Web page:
Afterthoughts – “Americanised” South East Asian Cuisine at Fatty Crab
Fatty Crab – the name alone conjures up tantalising images of big, juicy crustaceans draped in glossy sauce. Needless to say, I was more than a little excited about sampling the New Kid on O’Bailey Street. And since I’m also a reality cooking show junkie, I had to check out the restaurant chain that Chaz Brown, competitor chef in Season 1 of Around the World in 80 Plates, chefs at. Hence, on a dark and stormy night a few weeks ago, a few girlfriends and I decided to brave the “no reservation” rule and tackle the queue at Fatty Crab.
At the time of our visit, the restaurant was so new that it didn’t even have any signage outside, so our only indicator that “this was the place” was the massive waiting crowd crushed like sardines inside the entrance bar. After waiting patiently for close to 50 minutes, we were ushered past the crowded bar, the raw station, and into the main dining room. The decor theme could be termed “grundge chic” accentuated by rusty green-tinged walls and graffiti tags, while at the same time still running a decidedly “designer” undercurrent. Tables and chairs are simple and functional – all giving impressions that this meal could get “down and dirty”.
Naturally, on a Girls’ Night Out, we had to start with a round of libations. I am a sucker for quirky drink names, and Fatty Crab’s were definitely entertaining, to say the least. I’ve heard a lot of mentions about their Hong Kong signature drink, Where’s Wallace, named after the only Cantonese speaker of the crew, so I had to try it. A concoction of Thai chili infused blanco tequila, manzinilla sherry, fresh celery juice and lime juice, rimmed with salt, I have to admit, the name sounded more enticing than the actual taste. It was way too salty for my liking.
A friend had the “Gweilo”, a mixture of gin, dolin blanc, campari and orange bitters. It was much more palatable than my Where’s Wallace, and I’m also a fan of the single, large ball of ice which efficiently chills without overly diluting the drink.
The little darling of the evening (in the drinks category) goes to Prison Sex. This enticing little number, filled with sake, house-made strawberry shrubb, cava and lemon juice, was as pretty as a girly boy convict, so I’m guessing this is how it got its name.
The staff were very knowledgable and enthusiastic about their menu, and suggested we try a couple of dishes from each of the three categories: Raw, Skinny, and Fatty. We were not in the mood for anything raw, so opted to start the meal with a stack of smoked tofu Banh Mi tea sandwiches. The mushy, somewhat bland sandwiches lacked the vibrant punch of the true Vietnamese version and the smokiness I was hoping for from the smoked tofu was barely audible.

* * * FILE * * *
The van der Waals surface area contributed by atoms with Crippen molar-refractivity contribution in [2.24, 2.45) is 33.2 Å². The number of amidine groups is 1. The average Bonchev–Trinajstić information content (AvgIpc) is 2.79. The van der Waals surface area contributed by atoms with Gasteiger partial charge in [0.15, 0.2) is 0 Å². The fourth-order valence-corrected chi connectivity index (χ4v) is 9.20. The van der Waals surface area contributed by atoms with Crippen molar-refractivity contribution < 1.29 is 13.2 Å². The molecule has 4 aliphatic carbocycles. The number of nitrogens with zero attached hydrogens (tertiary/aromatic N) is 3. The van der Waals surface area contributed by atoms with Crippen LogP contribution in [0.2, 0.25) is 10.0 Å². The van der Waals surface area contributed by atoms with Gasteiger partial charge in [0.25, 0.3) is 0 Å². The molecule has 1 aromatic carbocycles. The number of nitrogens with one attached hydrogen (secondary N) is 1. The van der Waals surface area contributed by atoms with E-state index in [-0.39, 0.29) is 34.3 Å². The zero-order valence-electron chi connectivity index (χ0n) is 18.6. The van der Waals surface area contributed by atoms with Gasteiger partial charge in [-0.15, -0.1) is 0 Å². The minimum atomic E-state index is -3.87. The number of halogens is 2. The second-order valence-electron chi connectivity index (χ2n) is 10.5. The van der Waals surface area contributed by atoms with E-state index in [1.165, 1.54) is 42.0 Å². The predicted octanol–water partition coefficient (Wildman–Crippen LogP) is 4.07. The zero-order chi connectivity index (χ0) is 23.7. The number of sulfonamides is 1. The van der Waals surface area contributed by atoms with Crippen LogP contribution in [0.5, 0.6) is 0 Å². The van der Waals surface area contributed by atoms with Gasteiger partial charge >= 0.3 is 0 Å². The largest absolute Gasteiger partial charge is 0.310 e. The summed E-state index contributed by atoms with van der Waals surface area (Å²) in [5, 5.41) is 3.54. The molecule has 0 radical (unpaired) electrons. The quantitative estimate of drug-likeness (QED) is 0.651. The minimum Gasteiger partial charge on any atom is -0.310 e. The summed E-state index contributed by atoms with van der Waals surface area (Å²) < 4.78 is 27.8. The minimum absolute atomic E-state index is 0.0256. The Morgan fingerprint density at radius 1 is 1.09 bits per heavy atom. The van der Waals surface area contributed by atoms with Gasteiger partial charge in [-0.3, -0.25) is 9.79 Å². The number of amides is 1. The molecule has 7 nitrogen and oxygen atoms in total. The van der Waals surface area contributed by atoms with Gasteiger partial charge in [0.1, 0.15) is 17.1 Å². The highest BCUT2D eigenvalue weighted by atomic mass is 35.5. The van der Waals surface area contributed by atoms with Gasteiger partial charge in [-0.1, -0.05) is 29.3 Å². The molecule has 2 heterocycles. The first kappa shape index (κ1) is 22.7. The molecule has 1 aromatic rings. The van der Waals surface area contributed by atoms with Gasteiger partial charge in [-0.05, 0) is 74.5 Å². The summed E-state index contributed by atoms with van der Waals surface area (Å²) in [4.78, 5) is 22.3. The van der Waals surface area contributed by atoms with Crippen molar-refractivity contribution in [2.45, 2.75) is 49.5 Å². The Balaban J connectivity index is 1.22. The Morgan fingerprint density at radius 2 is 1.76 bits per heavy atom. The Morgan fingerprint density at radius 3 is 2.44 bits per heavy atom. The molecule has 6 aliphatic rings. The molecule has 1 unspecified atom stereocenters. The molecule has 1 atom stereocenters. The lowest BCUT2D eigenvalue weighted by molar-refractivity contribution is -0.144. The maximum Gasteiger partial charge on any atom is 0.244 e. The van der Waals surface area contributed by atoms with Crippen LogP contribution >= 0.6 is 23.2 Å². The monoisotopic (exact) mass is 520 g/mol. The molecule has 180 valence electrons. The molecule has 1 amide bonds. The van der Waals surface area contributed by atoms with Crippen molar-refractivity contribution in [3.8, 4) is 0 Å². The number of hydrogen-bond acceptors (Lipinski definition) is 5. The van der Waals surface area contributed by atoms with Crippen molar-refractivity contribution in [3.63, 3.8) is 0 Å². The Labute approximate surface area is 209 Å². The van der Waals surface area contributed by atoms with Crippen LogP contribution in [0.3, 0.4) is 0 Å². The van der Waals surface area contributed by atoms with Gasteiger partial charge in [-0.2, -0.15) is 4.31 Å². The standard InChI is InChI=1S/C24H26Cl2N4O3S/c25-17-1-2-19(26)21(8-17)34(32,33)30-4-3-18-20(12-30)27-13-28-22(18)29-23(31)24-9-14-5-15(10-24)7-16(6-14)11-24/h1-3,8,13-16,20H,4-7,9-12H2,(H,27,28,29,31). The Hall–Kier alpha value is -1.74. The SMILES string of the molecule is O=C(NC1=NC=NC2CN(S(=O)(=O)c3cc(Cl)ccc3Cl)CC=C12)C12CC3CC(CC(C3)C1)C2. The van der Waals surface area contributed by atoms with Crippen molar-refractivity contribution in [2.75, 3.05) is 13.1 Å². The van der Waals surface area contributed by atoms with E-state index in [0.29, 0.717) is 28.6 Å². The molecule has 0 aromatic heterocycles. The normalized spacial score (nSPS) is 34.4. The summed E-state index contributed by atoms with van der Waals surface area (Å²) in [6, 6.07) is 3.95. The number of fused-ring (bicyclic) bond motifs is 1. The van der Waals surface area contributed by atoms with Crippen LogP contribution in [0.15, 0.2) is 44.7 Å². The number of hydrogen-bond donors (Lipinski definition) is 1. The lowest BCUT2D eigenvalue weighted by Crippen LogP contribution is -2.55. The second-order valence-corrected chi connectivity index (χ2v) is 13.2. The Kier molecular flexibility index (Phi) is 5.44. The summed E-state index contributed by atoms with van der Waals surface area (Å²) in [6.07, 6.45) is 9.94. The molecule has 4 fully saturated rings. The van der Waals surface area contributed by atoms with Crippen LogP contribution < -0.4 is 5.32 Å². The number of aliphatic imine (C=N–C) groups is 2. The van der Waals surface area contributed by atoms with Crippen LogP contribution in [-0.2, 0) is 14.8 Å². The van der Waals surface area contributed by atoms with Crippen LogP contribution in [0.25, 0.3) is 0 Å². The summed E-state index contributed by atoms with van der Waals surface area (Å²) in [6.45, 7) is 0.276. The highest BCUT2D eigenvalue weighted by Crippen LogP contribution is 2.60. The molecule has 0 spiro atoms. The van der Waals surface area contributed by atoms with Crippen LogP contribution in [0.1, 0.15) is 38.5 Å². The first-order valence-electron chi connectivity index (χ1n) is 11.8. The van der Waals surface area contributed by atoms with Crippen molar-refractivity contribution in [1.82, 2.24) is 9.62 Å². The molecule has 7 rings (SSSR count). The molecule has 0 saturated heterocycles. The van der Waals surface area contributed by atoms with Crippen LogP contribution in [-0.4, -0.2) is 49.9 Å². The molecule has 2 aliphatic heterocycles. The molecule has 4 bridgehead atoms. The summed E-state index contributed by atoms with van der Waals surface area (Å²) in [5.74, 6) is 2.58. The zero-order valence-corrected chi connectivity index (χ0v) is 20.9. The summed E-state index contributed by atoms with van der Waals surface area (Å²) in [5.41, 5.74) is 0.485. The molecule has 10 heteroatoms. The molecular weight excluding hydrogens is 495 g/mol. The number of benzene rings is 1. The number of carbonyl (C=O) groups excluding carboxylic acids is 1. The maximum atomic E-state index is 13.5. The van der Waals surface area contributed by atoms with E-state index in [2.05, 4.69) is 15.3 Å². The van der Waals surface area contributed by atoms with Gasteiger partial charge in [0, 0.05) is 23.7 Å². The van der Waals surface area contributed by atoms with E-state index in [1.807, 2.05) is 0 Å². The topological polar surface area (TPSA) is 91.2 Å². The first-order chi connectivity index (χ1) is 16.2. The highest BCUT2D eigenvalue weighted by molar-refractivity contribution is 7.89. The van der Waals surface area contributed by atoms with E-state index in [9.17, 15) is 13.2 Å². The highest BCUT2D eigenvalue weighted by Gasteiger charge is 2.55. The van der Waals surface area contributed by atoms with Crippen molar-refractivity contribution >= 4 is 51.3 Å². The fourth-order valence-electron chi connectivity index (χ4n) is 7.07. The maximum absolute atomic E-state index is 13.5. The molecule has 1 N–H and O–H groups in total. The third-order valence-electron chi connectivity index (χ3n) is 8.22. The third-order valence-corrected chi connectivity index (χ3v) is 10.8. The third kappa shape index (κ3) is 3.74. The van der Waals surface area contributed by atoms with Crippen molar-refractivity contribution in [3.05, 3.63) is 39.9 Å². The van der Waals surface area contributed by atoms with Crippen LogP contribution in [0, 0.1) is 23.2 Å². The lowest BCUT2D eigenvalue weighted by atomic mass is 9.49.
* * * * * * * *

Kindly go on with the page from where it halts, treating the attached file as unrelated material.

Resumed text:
I love my pork, and had to try the pulled pork shoulder sliders. Smothered in bbq sauce, aioli and pickled, tangy daikon, this dish was a redeemer for the previous tea sandwich. However, was it truly revolutionising? I somehow feel that I’ve tasted similar versions on numerous occasions.
Next up, the much talked about watermelon pickle and crispy pork belly, crowned with fresh herbs and scallions. The server told us that this is their most popular dish in their New York restaurant, and I can see why. The tangy yet iridescently sweet pickled watermelon plays a refreshing contrast to the rich, decadent pork belly. This dish was the true star of the evening.
Following our dish of scrumptiously crispy yet tender pork belly, we come to the clam. Steamed in green chili sauce alongside fresh crab meat and fresh green peppercorns, this dish sounded good but felt like predictable South East Asia cuisine. The flavours were good but nothing to dream about. It was also a bit awkward to eat, as most of the clam meat fell into the curry sauce and we had to take turns dredging our spoons along the bottom to fish out morsels.
Our final dish was a starch – char kway teow. The rice noodles were stir-fried with Chinese sausage, samba, squid, shrimp, and crowned with a fried egg. Whereas there was nothing offending about the dish, there was also nothing remarkable about it. I feel I’ve eaten equally delicious versions in common Singaporean hawker stalls.
Verdict: Was Fatty Crab everything I anticipated? Fat chance. This formula of quasi South East Asian food might have worked in the States, where diners might still equate the red sauce in pad thai with ketchup. But since we live in Hong Kong, in the cradle of South East Asia, I would think diners here are more savvy to authentic Asian flavours. It felt vaguely like bringing sweet and sour pork to China and calling it Chinese food. I don’t mean to be harsh, and maybe this formula of “westernized Asian cuisine” could work in Asia (exhibit A: Chilli Fagara), but it all feels a bit overly contrived for an old schooler like me. Mind you, the service and energy of the staff were amazing, and I felt more than welcomed in the place (mind you, our group was not the easiest to deal with) and the staff were more than accommodating. I originally wanted to try the signature chilli crab, but then heard the table next to us (who were wrist deep in the chilli sauce) confess that “the taste was not worth the trouble”. So would I be back? Maybe – not for the food but for a drink or two at the fun, high-energy bar.
11 Old Bailey St
Hong Kong Island
Tel: 2521 2033 (no reservation so don’t bother calling)